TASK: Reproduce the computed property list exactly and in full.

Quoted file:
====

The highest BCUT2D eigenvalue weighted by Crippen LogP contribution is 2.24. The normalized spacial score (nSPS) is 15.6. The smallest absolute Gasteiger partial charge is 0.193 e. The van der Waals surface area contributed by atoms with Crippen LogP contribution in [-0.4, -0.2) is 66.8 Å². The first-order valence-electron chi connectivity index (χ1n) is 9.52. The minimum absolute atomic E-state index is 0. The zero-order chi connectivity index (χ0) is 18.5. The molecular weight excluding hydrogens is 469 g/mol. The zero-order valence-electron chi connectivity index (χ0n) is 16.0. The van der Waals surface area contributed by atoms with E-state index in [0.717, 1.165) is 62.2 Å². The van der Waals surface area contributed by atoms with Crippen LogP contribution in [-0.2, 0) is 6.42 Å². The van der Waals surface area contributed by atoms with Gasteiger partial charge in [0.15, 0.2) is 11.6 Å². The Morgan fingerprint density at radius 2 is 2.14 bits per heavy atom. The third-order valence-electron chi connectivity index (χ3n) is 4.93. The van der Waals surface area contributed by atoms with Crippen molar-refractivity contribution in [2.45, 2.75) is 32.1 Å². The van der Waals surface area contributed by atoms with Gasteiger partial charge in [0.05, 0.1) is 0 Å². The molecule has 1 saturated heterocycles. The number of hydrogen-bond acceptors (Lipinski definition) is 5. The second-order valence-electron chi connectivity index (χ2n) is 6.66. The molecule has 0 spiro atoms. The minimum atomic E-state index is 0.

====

The highest BCUT2D eigenvalue weighted by Crippen LogP contribution is 2.24. The normalized spacial score (nSPS) is 15.6. The smallest absolute Gasteiger partial charge is 0.193 e. The van der Waals surface area contributed by atoms with Crippen LogP contribution in [-0.4, -0.2) is 66.8 Å². The first-order valence-electron chi connectivity index (χ1n) is 9.52. The minimum absolute atomic E-state index is 0. The zero-order chi connectivity index (χ0) is 18.5. The molecular weight excluding hydrogens is 469 g/mol. The zero-order valence-electron chi connectivity index (χ0n) is 16.0. The van der Waals surface area contributed by atoms with E-state index in [0.717, 1.165) is 62.2 Å². The van der Waals surface area contributed by atoms with Crippen LogP contribution in [-0.2, 0) is 6.42 Å². The van der Waals surface area contributed by atoms with Gasteiger partial charge in [0.15, 0.2) is 11.6 Å². The Morgan fingerprint density at radius 2 is 2.14 bits per heavy atom. The third-order valence-electron chi connectivity index (χ3n) is 4.93. The van der Waals surface area contributed by atoms with Crippen molar-refractivity contribution in [2.45, 2.75) is 32.1 Å². The van der Waals surface area contributed by atoms with Gasteiger partial charge in [0.05, 0.1) is 0 Å². The molecule has 1 saturated heterocycles. The number of hydrogen-bond acceptors (Lipinski definition) is 5. The second-order valence-electron chi connectivity index (χ2n) is 6.66. The molecule has 0 spiro atoms. The minimum atomic E-state index is 0.